Expiration of federal funding threatens state CHIP programs

In light of the fact that federal funding for the Children’s Health Insurance Program (CHIP) expired on September 30, 2017, the Kaiser Family Foundation (KFF) analyzed the impact upon states and potential outcomes. Without an extension of federal funding for CHIP, KFF reported that states have or will run out of federal CHIP funding and may face budget shortfalls for CHIP, which covered 8.9 million children in 2016.

According to KFF under the Patient Protection and Affordable Care Act (ACA) (P.L. 111-148) the enhanced federal funding matching rate was further increased by 23 percent. With this, the CHIP federal matching rate ranged from 88 percent to 100 percent. Because nearly all the states included federal funding for CHIP when creating their FY 2018 state budgets, nearly all the states will face a budget shortfall if the federal funding is not extended.

In the absence of an extension of federal funding for CHIP, some states will have to reduce CHIP coverage. States that have CHIP-funded Medicaid expansions must maintain the underage under the ACA “maintenance of effort” requirement, leaving state costs to increase in the face of lower federal Medicaid match rate. However, states with separate CHIP coverage are not required to maintain it, and states may freeze enrollment or discontinue CHIP coverage altogether.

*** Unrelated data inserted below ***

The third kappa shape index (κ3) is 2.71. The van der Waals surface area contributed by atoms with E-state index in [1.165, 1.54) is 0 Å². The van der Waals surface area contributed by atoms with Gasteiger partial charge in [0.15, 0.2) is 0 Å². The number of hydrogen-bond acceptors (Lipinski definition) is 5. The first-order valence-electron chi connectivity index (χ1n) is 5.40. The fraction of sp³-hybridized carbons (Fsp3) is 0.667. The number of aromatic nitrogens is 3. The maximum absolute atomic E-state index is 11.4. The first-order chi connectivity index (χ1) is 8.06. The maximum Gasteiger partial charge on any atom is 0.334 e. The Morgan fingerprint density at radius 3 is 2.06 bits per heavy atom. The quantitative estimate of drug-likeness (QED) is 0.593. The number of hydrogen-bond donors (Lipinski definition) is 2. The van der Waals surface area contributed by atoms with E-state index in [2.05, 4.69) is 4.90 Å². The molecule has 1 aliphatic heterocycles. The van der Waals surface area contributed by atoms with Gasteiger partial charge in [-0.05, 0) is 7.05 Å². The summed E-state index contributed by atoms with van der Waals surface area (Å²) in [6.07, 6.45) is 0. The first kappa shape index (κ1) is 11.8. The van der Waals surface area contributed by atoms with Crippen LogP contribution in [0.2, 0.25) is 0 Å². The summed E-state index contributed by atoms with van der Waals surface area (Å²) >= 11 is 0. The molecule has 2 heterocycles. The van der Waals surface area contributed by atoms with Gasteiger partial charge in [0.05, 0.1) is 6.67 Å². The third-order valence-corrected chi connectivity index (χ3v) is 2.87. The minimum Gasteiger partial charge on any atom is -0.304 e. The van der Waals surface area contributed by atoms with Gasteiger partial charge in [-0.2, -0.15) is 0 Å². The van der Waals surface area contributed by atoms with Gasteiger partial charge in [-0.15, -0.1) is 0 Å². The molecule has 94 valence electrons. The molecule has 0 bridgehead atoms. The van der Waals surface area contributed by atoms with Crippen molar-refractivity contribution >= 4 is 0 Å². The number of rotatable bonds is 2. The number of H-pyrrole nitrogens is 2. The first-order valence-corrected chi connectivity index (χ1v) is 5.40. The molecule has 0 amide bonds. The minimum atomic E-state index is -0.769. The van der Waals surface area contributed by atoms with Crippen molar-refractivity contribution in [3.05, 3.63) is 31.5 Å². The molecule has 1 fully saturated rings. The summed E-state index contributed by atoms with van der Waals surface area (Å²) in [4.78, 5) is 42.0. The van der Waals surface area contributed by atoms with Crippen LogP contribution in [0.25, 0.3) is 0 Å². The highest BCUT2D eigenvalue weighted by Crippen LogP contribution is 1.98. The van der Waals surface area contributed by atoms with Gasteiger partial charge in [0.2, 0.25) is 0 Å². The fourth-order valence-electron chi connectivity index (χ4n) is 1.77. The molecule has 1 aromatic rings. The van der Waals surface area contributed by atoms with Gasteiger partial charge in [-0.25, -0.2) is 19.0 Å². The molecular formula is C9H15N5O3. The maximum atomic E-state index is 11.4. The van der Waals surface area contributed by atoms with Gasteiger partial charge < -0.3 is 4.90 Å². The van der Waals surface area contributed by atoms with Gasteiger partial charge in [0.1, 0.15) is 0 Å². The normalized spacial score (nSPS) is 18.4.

In the short run, states can continue to use federal funding accrued through the September 30 expiration. Eleven states reported that they would run out of federal funding for CHIP by the end of FY 2017, and at least one state reported that their funding would be depleted at the expiration date. By redistribution of unspent CHIP funds, the Centers for Medicare and Medicaid Services (CMS) was able to provide enough additional funding to allow that state to maintain coverage without a budget shortfall through October. CMS was also able to provide redistributed funds to several other states that were close to running out of funds.

In order to address the expected states’ budget shortfalls, Congress is working on legislation for continued funding. Both the Senate and the House have reported bills out of committee to provide an extension of federal funding for CHIP. The bills from the House and Senate contain many of the same provisions, including a five-year extension for federal funding of CHIP and a transition down from the enhanced 23 percent match provided by the ACA. However, the House bill includes some additional provisions not included in the Senate bill. Both bills still need to be debated and voted upon by the full House and Senate, and if both are passed, Congress will have to reconcile the difference between the two bills.

Wolters Kluwer Holiday